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+14 votes

$A$ and $B$ are the only two stations on an Ethernet. Each has a steady queue of frames to send. Both $A$ and $B$ attempt to transmit a frame, collide, and $A$ wins the first backoff race. At the end of this successful transmission by $A$, both $A$ and $B$ attempt to transmit and collide. The probability that $A$ wins the second backoff race is:

- $0.5$
- $0.625$
- $0.75$
- $1.0$

+5 votes

Best answer

Exponential back-off algorithm is in use here. Here, when a collision occurs:

- each sender sends a jam signal and waits (back-offs) $k \times 51.2 \mu s$, where $51.2$ is the fixed slot time and $k$ is chosen randomly from $0$ to $2^N$ where $N$ is the current transmission number and $1\leq N\le 10.$ For $11\leq N \leq 15, k$ is chosen randomly from $0$ to $1023.$ For $N=16,$ the sender gives up.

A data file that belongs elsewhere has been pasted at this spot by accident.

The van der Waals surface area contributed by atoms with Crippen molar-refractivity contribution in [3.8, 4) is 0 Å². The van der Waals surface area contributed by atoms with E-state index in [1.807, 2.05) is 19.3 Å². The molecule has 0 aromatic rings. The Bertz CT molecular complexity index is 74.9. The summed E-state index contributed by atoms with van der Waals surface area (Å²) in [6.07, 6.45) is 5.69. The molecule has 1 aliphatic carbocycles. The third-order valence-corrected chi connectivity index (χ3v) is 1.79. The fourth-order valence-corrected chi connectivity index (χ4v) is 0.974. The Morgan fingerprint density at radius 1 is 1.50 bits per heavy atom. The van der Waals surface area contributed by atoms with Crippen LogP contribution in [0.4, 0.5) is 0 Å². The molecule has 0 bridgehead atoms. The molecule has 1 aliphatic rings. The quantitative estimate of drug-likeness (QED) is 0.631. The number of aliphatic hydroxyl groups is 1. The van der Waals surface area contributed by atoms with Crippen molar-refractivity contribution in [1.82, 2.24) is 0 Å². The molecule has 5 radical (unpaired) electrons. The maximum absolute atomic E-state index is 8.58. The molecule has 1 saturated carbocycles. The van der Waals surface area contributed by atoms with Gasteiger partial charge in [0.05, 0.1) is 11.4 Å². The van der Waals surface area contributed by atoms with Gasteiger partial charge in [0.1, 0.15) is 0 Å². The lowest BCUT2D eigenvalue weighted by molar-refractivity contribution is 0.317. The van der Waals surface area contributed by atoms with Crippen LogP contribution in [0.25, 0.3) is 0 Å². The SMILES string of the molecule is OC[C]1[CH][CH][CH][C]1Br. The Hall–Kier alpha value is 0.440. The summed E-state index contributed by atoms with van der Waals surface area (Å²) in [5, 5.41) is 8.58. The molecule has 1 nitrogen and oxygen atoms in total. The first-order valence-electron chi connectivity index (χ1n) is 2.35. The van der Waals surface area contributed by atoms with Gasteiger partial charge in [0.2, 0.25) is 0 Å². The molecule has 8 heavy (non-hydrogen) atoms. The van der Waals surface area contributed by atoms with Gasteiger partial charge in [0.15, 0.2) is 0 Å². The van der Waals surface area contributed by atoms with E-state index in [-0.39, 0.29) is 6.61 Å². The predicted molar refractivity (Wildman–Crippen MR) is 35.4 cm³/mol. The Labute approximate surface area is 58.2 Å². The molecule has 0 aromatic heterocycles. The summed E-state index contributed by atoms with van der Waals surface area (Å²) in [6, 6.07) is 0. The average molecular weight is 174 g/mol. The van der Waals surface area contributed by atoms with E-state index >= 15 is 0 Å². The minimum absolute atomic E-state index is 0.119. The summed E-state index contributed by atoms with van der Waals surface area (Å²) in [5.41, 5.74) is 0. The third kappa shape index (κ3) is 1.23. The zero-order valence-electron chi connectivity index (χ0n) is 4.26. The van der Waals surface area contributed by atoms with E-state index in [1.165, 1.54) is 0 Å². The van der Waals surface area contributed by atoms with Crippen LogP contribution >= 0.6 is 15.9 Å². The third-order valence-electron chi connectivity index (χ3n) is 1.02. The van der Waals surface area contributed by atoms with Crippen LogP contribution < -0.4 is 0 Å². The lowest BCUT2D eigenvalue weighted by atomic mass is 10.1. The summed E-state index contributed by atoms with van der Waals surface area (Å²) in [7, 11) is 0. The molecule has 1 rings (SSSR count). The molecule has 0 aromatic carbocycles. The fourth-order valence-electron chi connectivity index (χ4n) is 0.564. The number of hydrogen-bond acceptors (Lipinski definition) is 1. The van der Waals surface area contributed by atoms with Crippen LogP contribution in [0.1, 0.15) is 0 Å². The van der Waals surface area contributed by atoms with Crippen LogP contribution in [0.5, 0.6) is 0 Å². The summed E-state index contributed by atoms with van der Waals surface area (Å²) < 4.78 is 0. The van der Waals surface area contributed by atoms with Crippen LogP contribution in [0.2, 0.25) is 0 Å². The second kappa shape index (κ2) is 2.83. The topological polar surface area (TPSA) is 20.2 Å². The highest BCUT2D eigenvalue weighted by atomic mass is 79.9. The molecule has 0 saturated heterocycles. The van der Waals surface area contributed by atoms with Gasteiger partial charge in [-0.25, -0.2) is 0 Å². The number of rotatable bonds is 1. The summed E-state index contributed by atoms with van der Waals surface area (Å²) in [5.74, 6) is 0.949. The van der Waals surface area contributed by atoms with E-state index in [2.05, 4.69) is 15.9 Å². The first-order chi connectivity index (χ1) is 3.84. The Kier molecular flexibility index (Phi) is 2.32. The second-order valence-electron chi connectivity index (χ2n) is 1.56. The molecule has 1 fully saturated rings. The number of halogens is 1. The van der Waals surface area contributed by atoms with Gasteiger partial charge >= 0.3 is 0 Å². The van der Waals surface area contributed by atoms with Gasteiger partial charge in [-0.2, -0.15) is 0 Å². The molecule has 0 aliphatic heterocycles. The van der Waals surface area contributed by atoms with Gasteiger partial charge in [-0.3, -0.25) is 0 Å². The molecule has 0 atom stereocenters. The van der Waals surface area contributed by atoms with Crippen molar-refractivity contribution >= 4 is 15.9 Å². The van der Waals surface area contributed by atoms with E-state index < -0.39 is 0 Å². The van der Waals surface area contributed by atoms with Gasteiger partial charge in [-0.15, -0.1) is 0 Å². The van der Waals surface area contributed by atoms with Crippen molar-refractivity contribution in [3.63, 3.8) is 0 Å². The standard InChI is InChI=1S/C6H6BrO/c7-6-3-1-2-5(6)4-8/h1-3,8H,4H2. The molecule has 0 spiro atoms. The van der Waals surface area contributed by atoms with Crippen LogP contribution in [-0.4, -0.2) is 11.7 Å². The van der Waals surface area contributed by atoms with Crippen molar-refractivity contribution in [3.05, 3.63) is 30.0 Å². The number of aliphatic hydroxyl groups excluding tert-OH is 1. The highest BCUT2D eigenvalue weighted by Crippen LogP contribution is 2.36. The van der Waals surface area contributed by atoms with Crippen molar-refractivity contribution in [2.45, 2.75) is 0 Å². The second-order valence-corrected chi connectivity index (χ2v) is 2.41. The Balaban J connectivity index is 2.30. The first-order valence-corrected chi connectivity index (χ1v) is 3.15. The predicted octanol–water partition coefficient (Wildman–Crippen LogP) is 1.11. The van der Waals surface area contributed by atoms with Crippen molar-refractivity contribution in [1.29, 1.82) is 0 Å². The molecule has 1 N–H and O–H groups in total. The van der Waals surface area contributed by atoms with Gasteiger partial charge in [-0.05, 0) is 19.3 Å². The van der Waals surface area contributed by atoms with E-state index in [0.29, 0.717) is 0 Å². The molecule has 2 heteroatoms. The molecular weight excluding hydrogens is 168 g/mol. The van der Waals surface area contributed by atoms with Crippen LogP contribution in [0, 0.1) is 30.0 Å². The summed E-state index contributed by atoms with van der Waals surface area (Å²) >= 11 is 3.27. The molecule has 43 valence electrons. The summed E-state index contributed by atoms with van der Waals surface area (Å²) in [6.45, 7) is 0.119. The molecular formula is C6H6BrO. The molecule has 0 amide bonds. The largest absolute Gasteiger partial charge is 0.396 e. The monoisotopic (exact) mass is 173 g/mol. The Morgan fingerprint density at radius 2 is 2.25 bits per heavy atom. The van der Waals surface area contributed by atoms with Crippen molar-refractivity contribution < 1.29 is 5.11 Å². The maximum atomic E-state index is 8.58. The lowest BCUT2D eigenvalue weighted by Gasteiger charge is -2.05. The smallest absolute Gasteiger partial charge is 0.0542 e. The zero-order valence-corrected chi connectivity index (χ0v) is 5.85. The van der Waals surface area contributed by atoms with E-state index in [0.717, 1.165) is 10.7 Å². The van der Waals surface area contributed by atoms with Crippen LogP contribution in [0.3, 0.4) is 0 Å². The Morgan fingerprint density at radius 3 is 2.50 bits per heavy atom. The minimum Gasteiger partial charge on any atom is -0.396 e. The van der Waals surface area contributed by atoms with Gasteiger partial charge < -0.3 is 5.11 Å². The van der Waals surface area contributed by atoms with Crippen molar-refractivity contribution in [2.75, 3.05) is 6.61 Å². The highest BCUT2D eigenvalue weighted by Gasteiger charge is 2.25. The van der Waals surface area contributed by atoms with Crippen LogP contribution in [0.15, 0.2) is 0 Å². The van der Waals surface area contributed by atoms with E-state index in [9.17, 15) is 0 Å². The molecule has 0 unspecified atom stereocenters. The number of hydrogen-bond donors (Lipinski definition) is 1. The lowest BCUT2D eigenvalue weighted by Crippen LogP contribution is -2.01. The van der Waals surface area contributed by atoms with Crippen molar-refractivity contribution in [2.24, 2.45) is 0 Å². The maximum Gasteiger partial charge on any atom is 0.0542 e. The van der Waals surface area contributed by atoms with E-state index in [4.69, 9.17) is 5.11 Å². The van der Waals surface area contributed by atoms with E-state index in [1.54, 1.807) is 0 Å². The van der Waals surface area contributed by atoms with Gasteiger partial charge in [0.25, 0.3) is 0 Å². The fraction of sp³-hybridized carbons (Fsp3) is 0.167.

For this question $N=1$ for $A$ as this is $A's$ first re-transmission and $N = 2$ for $B$ as this is its second re-transmission. So, possible values of $k$ for $A$ are $\{0,1\}$ and that for $B$ are $\{0,1,2,3\},$ giving $8$ possible combinations of values. Here, $A$ wins the back-off if its $k$ value is lower than that of $B$ as this directly corresponds to the waiting time. This happens for the $k$ value pairs $\{(0,1), (0,2), (0,3), (1,2), (1,3)\}$ which is $5$ out of $8$. So, probability of $A$ winning the second back-off race is $\frac{5}{8} = 0.625.$

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